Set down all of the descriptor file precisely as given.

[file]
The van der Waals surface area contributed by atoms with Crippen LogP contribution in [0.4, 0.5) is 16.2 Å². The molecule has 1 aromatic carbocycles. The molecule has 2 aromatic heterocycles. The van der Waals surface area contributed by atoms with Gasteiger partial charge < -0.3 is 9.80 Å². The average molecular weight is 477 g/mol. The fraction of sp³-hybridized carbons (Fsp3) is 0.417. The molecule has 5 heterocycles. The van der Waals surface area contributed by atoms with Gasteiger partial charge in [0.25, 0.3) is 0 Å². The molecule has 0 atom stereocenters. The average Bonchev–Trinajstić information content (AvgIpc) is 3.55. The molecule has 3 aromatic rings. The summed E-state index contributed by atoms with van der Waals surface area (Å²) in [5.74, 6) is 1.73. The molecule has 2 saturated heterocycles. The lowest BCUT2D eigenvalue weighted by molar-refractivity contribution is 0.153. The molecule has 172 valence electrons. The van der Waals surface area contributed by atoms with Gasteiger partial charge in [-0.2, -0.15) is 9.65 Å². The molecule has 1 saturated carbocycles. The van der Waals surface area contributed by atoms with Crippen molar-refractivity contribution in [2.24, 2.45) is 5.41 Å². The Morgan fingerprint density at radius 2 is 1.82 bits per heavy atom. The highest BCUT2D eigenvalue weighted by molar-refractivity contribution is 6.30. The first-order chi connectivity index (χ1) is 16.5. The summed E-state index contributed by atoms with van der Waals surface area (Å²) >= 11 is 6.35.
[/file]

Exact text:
The van der Waals surface area contributed by atoms with Crippen LogP contribution in [0.4, 0.5) is 16.2 Å². The molecule has 1 aromatic carbocycles. The molecule has 2 aromatic heterocycles. The van der Waals surface area contributed by atoms with Gasteiger partial charge < -0.3 is 9.80 Å². The average molecular weight is 477 g/mol. The fraction of sp³-hybridized carbons (Fsp3) is 0.417. The molecule has 5 heterocycles. The van der Waals surface area contributed by atoms with Gasteiger partial charge in [0.25, 0.3) is 0 Å². The molecule has 0 atom stereocenters. The average Bonchev–Trinajstić information content (AvgIpc) is 3.55. The molecule has 3 aromatic rings. The summed E-state index contributed by atoms with van der Waals surface area (Å²) in [5.74, 6) is 1.73. The molecule has 2 saturated heterocycles. The lowest BCUT2D eigenvalue weighted by molar-refractivity contribution is 0.153. The molecule has 172 valence electrons. The van der Waals surface area contributed by atoms with Gasteiger partial charge in [-0.2, -0.15) is 9.65 Å². The molecule has 1 saturated carbocycles. The van der Waals surface area contributed by atoms with Crippen molar-refractivity contribution in [2.24, 2.45) is 5.41 Å². The Morgan fingerprint density at radius 2 is 1.82 bits per heavy atom. The highest BCUT2D eigenvalue weighted by molar-refractivity contribution is 6.30. The first-order chi connectivity index (χ1) is 16.5. The summed E-state index contributed by atoms with van der Waals surface area (Å²) >= 11 is 6.35.